A Mother's Day Proclamation
Do you know the original intent of Mother's Day?
Mother's Day was intended as an international day of peace and has its roots in the abolition and suffrage movements of the 19th century and in Julia Ward Howe's 1872 issuance of her Mother's Day Proclamation. (Howe, a deeply religious woman, was a writer, poet, lecturer, social activist, and may be more familiar to some of you as the author of The Battle Hymn of the Republic, penned in honor of the Union soldiers.) For decades, Howe's Mother's Day of Peace was observed, at first formally and then later informally, by women who were concerned with peace, the elimination of societal ills, and human rights.
In 1914, Congress passed a resolution proclaiming an official and national Mother's Day. But unlike Howe's intent, the purpose of Congress was to honor the individual sacrifices of mothers, rather than consider how war often demeaned those sacrifices. And with the blink of an eye, commercial florists, the developing advertising industry, and our ever-growing consumer-oriented culture perverted Howe's intent even further, transforming the day to one in which mothers are theoretically showered and spoiled with gifts, a day that has become a consumer holiday almost void of any deep meaning.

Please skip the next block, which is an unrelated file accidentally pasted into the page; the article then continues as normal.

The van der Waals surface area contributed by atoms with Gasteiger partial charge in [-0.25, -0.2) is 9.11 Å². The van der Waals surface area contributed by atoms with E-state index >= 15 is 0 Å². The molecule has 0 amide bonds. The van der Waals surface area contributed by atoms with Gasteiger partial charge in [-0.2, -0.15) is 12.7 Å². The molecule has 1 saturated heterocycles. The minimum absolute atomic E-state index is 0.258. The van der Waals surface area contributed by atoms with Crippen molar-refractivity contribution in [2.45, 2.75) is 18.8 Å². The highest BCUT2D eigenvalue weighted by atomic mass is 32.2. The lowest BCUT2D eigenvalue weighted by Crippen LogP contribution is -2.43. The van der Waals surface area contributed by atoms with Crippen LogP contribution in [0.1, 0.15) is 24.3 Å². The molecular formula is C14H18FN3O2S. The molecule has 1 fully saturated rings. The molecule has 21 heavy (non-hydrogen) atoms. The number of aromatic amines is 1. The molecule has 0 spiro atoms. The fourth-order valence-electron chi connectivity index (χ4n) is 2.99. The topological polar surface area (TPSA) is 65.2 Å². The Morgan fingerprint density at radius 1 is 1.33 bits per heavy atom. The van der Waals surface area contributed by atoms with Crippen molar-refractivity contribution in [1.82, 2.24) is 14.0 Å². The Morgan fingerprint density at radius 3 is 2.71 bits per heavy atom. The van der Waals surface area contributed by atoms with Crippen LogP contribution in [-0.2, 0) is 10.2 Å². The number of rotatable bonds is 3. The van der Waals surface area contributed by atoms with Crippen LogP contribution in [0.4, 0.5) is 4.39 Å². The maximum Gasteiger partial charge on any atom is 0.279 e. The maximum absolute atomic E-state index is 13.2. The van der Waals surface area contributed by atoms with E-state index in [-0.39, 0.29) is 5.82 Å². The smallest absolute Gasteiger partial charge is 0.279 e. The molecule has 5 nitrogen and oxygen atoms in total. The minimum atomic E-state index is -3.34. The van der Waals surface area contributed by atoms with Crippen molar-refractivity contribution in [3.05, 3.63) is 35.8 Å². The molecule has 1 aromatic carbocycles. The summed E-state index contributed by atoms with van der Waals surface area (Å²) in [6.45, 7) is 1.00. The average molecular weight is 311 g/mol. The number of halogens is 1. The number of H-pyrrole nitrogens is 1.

And so I offer you Julia Howe's Mother's Day Proclamation. And though indeed you should honor your individual mothers on this day, I invite you to imagine what the world would be like if all of us, mothers and fathers throughout the world, were "too tender of those of another country to allow our sons to be trained to injure theirs."
Mother's Day Proclamation
Arise, then, women of this day!
Arise all women who have hearts, whether your baptism be that of water or of fears!
Say firmly: We will not have great questions decided by irrelevant agencies.
Our husbands shall not come to us reeking with carnage, for caresses and applause.
Our sons shall not be taken from us to unlearn all that we have been able to teach them of charity, mercy, and patience. We women of one country will be too tender of those of another country to allow our sons to be trained to injure theirs."
From the bosom of the devastated earth a voice goes up with our own. It says, "Disarm, Disarm!"
The sword of murder is not the balance of justice! Blood does not wipe out dishonor nor violence indicate possession.
As men have often forsaken the plow and the anvil at the summons of war, let women now leave all that may be left of home for a great and earnest day of counsel. Let them meet first, as women, to bewail and commemorate the dead. Let them then solemnly take counsel with each other as the means whereby the great human family can live in peace,
And each bearing after her own time the sacred impress, not of Caesar, but of God.